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Fake LinkedIn accounts used to obtain member data

Fake LinkedIn accounts used to obtain member data

Professional social networking site LinkedIn is taking legal action to try and force Amazon to hand over the names of people it says registered fake LinkedIn accounts to extract its users’ data.

The social media platform for professionals is fighting back after the fake accounts holders used bots to scrape data from the profiles of hundreds of thousands of its users.

LinkedIn traced the fake accounts to an Amazon Web Services account.

Many PeopleBiz readers will be familiar with LinkedIn Recruiter service that allows recruiters and headhunters to search the LinkedIn database of 259 million users. LinkedIn describes this service as one of its fastest growing and its integrity is vital.

In a public statement LinkedIn spokesperson Hani Durzy, said: “We’re a members-first organisation and we feel we have a responsibility to protect the control that our members have over the information they put on LinkedIn.”

A recent story in Information Week by Kristin Burnham reports the suit filed in California is against unnamed parties. It claims that since May 2013 the Doe Defendants’ used various automated software programs to register thousands of fake LinkedIn member accounts to extract and copy data from legitimate member profile pages.

Scraping is prohibited by LinkedIn’s user agreement and could also be a breach of US state and federal laws covering computer security and copyright.

“The Doe Defendants’ unlawful conduct threatens the LinkedIn platform in several ways. It undermines the integrity and effectiveness of LinkedIn’s professional network by polluting it with thousands of fake member profiles,” the company said in the complaint.

“Moreover, by pilfering data from the LinkedIn site, the Doe Defendants threaten to degrade the value of LinkedIn’s Recruiter product, in which LinkedIn has invested substantially over the years.”

Burnham reports that LinkedIn disabled the fake member profiles and put additional safeguards in place to protect user information.

She quoted a legal expert that believes the real battle will not be in the courts but in LinkedIn’s engineering department.

“Corporations are, by and large, left on their own to defend against bad actors in the IT space, so LinkedIn will be spending a lot of time figuring out how to block these people and how to prevent copycats,” Gant Redmon, general counsel for Co3Systems told Burnham.

Linked is one of a number of high profile battles between social platforms and fake account users including:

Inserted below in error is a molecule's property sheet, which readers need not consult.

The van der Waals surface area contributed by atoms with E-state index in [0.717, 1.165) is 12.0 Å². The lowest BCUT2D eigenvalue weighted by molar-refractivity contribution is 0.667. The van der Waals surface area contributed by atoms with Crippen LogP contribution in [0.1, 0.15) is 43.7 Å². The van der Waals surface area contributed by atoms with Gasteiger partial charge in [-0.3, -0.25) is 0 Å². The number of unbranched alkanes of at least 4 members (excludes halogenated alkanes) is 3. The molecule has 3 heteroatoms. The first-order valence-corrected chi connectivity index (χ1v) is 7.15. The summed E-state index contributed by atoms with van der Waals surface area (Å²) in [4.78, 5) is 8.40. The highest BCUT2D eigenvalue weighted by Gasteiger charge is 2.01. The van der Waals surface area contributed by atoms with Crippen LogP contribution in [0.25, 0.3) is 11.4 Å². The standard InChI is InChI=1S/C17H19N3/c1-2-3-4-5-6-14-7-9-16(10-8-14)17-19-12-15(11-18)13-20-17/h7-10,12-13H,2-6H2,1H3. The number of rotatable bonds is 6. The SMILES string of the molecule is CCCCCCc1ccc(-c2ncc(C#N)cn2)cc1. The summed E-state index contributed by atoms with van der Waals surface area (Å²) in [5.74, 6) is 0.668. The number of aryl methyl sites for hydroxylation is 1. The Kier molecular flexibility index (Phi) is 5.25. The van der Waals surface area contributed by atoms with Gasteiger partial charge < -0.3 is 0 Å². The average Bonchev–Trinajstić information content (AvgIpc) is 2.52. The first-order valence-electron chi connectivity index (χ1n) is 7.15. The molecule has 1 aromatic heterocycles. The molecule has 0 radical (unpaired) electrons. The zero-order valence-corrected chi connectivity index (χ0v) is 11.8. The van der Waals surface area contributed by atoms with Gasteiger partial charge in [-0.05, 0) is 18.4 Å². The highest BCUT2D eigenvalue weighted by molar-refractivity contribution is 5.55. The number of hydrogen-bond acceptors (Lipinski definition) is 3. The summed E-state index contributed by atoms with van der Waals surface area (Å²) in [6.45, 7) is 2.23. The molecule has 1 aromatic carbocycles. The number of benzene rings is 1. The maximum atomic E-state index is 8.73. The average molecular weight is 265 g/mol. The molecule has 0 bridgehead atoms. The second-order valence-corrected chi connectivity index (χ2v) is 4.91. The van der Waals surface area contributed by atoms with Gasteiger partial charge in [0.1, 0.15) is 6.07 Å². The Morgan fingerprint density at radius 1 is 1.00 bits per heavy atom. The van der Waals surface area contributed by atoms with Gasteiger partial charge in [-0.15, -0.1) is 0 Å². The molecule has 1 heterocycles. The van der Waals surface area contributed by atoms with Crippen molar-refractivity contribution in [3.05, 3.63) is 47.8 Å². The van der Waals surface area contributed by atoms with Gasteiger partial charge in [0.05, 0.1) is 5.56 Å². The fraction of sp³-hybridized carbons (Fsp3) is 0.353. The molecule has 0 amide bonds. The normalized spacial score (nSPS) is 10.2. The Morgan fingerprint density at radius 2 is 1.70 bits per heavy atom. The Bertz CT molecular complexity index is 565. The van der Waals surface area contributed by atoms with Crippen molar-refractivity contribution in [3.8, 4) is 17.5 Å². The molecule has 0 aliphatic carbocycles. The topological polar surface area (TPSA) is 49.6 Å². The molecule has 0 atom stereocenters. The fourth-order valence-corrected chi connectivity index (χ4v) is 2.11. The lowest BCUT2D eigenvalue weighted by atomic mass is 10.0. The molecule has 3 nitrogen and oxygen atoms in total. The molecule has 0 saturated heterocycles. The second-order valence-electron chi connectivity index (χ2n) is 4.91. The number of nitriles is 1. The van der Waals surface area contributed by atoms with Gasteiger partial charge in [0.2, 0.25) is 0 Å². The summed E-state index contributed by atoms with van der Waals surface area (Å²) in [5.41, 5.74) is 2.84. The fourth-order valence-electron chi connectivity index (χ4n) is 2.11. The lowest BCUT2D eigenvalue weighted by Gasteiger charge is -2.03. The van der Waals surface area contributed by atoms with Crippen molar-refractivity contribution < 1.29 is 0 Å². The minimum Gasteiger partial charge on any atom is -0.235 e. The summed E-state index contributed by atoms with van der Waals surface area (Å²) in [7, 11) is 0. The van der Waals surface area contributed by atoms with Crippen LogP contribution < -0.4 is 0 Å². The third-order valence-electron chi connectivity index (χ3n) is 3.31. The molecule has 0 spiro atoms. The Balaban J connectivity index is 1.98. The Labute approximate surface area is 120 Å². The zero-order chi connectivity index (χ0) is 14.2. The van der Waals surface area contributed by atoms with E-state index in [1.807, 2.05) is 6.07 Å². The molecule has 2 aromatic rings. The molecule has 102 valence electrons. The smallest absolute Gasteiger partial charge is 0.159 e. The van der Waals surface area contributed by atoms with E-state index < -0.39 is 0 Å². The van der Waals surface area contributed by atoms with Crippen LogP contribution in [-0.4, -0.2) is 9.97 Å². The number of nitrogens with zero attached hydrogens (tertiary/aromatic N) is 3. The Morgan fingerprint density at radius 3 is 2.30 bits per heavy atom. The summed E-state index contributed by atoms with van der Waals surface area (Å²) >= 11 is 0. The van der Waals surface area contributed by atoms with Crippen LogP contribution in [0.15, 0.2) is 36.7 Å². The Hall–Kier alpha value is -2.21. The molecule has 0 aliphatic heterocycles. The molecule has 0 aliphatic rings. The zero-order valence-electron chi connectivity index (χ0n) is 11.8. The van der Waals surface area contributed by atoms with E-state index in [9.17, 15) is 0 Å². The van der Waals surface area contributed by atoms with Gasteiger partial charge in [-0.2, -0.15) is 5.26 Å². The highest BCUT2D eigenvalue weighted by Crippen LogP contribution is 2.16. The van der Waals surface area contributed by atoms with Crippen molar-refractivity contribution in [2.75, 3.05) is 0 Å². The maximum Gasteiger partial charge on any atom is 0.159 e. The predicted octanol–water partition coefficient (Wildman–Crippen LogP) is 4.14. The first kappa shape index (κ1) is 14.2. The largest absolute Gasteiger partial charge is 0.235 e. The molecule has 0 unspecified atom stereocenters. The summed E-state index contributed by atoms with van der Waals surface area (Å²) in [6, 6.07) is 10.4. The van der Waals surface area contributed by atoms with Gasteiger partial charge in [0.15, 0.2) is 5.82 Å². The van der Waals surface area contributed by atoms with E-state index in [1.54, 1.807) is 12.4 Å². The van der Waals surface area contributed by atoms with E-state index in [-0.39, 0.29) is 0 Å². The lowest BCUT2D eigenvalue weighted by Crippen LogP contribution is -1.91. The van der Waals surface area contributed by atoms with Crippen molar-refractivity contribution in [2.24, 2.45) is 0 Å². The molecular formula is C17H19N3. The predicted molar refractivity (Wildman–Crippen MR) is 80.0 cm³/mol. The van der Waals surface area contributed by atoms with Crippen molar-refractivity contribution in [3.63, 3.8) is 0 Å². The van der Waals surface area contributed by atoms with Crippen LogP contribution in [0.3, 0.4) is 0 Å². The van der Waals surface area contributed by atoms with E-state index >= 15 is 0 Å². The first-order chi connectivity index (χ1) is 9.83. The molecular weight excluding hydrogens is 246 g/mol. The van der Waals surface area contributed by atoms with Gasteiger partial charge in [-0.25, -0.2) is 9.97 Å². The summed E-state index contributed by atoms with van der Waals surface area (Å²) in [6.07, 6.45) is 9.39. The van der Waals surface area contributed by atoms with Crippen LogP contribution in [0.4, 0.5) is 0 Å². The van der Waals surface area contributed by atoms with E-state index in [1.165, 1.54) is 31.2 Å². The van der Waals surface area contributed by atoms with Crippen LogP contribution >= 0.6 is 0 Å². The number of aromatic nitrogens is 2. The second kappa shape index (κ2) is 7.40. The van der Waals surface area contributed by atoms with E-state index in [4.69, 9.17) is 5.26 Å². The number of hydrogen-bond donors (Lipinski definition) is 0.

Twitter – in its IPO filing, Twitter listed spam as a risk factor that could hurt its reputation for “delivering relevant content or reduce user growth and user engagement and result in continuing operational cost to us.” Twitter estimated that fake accounts make up less than 5% of its monthly active users, though it said it was difficult to say for sure.

Facebook – In September the company was awarded $3 million in damages after Power Ventures and its CEO were found liable under the Can-Spam Act for sending more than 60,000 spam email messages to Facebook members. The company created a software program to access Facebook’s website, scraped user information from it, and changed its own IP address to bypass Facebook’s technical barriers, the ruling said.

Kristin Birnham covers social media, social business, and IT leadership and careers for InformationWeek.com. Contact her at Kristin.Burnham@ubm.com

Editors Note : LinkedIn’s Scraping Software Policy

Does LinkedIn allow the use of software tools that copy information from LinkedIn and utilize it outside the LinkedIn platform?

LinkedIn is committed to keeping its members’ data safe and secure. In order to protect the data that our members entrust to us, we don’t permit the use of any software, including crawlers, bots, browser plug-ins, or browser extensions (also called “add-ons”) that scrapes or copies LinkedIn profile or contact information. Such tools violate the user agreement, including many of the “Don’ts” listed in Section 8.2:
1 Scrape or copy profiles and information of others through any means (including crawlers, browser plugins and add-ons, and any other technology or manual work);
2 Deep-link to our Services for any purpose other than to promote your profile or a Group on LinkedIn (as set forth in the Brand Guidelines), without LinkedIn’s consent;
3 Copy, modify or create derivative works of LinkedIn, the Services or any related technology (except as expressly authorized by LinkedIn);
4 Collect, use, copy, or transfer any information obtained from LinkedIn without the consent of LinkedIn;
5 Share or disclose information of others without their express consent;
6 Use manual or automated software, devices, scripts robots, other means or processes to access, “scrape,” “crawl” or “spider” the Services or any related data or information;
7 Use bots or other automated methods to access the Services, add or download contacts, send or redirect messages.

Any member who uses tools for such purposes is in violation of the User Agreement. This means they risk having their accounts restricted or shut down. They also risk the possibility that these tools may become non-operational without notice.
In order to keep our members’ data safe, we’re constantly working to improve our technical measures and defenses against the operation of scraping tools that leverage LinkedIn’s platform.

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